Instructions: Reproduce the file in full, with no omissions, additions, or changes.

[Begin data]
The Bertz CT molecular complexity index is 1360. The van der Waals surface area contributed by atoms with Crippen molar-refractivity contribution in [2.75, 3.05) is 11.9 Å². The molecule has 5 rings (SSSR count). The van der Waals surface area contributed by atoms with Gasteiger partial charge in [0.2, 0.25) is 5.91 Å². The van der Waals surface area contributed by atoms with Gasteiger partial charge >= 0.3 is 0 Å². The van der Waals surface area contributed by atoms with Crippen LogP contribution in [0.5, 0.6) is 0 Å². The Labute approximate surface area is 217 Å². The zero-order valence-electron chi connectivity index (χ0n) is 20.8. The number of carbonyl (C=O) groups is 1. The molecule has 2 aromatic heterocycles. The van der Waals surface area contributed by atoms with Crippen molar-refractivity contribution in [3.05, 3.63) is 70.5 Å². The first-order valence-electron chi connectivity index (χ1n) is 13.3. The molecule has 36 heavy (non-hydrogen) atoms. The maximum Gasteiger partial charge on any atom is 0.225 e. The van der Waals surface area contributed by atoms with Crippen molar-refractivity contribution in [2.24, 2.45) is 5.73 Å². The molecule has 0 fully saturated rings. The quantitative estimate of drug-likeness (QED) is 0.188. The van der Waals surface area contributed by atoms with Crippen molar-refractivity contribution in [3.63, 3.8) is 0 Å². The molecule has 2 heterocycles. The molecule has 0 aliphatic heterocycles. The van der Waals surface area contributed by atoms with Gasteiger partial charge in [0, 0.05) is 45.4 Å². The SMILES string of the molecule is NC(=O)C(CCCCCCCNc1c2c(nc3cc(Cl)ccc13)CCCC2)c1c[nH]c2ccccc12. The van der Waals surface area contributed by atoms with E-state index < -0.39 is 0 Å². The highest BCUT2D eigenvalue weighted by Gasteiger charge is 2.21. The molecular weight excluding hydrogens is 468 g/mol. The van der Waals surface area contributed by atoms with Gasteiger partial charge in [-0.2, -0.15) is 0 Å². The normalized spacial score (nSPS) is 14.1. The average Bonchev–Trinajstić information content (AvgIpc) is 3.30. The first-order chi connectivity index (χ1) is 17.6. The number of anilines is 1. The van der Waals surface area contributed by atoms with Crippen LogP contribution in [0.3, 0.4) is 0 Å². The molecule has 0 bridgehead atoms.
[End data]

The Bertz CT molecular complexity index is 1360. The van der Waals surface area contributed by atoms with Crippen molar-refractivity contribution in [2.75, 3.05) is 11.9 Å². The molecule has 5 rings (SSSR count). The van der Waals surface area contributed by atoms with Gasteiger partial charge in [0.2, 0.25) is 5.91 Å². The van der Waals surface area contributed by atoms with Gasteiger partial charge >= 0.3 is 0 Å². The van der Waals surface area contributed by atoms with Crippen LogP contribution in [0.5, 0.6) is 0 Å². The Labute approximate surface area is 217 Å². The zero-order valence-electron chi connectivity index (χ0n) is 20.8. The number of carbonyl (C=O) groups is 1. The molecule has 2 aromatic heterocycles. The van der Waals surface area contributed by atoms with Crippen molar-refractivity contribution in [3.05, 3.63) is 70.5 Å². The first-order valence-electron chi connectivity index (χ1n) is 13.3. The molecule has 36 heavy (non-hydrogen) atoms. The maximum Gasteiger partial charge on any atom is 0.225 e. The van der Waals surface area contributed by atoms with Crippen molar-refractivity contribution in [2.24, 2.45) is 5.73 Å². The molecule has 0 fully saturated rings. The quantitative estimate of drug-likeness (QED) is 0.188. The van der Waals surface area contributed by atoms with Crippen molar-refractivity contribution in [3.63, 3.8) is 0 Å². The molecule has 2 heterocycles. The molecule has 0 aliphatic heterocycles. The van der Waals surface area contributed by atoms with Gasteiger partial charge in [0, 0.05) is 45.4 Å². The SMILES string of the molecule is NC(=O)C(CCCCCCCNc1c2c(nc3cc(Cl)ccc13)CCCC2)c1c[nH]c2ccccc12. The van der Waals surface area contributed by atoms with E-state index < -0.39 is 0 Å². The highest BCUT2D eigenvalue weighted by Gasteiger charge is 2.21. The molecular weight excluding hydrogens is 468 g/mol. The van der Waals surface area contributed by atoms with Gasteiger partial charge in [-0.2, -0.15) is 0 Å². The normalized spacial score (nSPS) is 14.1. The average Bonchev–Trinajstić information content (AvgIpc) is 3.30. The first-order chi connectivity index (χ1) is 17.6. The number of anilines is 1. The van der Waals surface area contributed by atoms with Crippen LogP contribution in [0.3, 0.4) is 0 Å². The molecule has 0 bridgehead atoms.